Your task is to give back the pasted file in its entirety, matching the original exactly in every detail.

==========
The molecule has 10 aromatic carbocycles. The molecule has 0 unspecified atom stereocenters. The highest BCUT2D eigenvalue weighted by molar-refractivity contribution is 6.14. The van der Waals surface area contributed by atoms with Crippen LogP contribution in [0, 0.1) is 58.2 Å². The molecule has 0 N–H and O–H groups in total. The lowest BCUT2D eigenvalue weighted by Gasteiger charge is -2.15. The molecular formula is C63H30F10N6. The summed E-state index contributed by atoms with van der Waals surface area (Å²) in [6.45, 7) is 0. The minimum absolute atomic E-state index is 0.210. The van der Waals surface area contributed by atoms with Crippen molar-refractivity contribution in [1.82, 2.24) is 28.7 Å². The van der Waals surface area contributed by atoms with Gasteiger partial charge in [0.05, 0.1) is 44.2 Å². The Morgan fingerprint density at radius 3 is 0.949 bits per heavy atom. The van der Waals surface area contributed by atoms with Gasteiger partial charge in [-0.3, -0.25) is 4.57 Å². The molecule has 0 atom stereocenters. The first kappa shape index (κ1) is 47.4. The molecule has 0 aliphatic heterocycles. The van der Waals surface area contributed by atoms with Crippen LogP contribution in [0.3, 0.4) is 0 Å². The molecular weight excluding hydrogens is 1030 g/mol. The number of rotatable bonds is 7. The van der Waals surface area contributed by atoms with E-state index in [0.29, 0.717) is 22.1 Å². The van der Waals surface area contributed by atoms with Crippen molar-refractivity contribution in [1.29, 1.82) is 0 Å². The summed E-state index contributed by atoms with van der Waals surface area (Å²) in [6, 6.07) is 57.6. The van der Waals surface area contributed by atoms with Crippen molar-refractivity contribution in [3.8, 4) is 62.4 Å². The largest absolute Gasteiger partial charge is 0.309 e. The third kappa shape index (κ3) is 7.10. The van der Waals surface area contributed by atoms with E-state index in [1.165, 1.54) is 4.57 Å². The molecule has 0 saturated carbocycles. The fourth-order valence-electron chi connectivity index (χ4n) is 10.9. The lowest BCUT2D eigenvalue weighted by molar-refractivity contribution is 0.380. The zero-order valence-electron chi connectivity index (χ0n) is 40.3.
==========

The molecule has 10 aromatic carbocycles. The molecule has 0 unspecified atom stereocenters. The highest BCUT2D eigenvalue weighted by molar-refractivity contribution is 6.14. The van der Waals surface area contributed by atoms with Crippen LogP contribution in [0, 0.1) is 58.2 Å². The molecule has 0 N–H and O–H groups in total. The lowest BCUT2D eigenvalue weighted by Gasteiger charge is -2.15. The molecular formula is C63H30F10N6. The summed E-state index contributed by atoms with van der Waals surface area (Å²) in [6.45, 7) is 0. The minimum absolute atomic E-state index is 0.210. The van der Waals surface area contributed by atoms with Crippen molar-refractivity contribution in [1.82, 2.24) is 28.7 Å². The van der Waals surface area contributed by atoms with Gasteiger partial charge in [0.05, 0.1) is 44.2 Å². The Morgan fingerprint density at radius 3 is 0.949 bits per heavy atom. The van der Waals surface area contributed by atoms with Gasteiger partial charge in [-0.3, -0.25) is 4.57 Å². The molecule has 0 atom stereocenters. The first kappa shape index (κ1) is 47.4. The molecule has 0 aliphatic heterocycles. The van der Waals surface area contributed by atoms with Crippen LogP contribution in [0.3, 0.4) is 0 Å². The molecular weight excluding hydrogens is 1030 g/mol. The number of rotatable bonds is 7. The van der Waals surface area contributed by atoms with E-state index in [0.29, 0.717) is 22.1 Å². The van der Waals surface area contributed by atoms with Crippen molar-refractivity contribution in [1.29, 1.82) is 0 Å². The summed E-state index contributed by atoms with van der Waals surface area (Å²) in [6, 6.07) is 57.6. The van der Waals surface area contributed by atoms with Crippen molar-refractivity contribution in [3.8, 4) is 62.4 Å². The largest absolute Gasteiger partial charge is 0.309 e. The third kappa shape index (κ3) is 7.10. The van der Waals surface area contributed by atoms with E-state index in [1.165, 1.54) is 4.57 Å². The molecule has 0 saturated carbocycles. The fourth-order valence-electron chi connectivity index (χ4n) is 10.9. The lowest BCUT2D eigenvalue weighted by molar-refractivity contribution is 0.380. The zero-order valence-electron chi connectivity index (χ0n) is 40.3.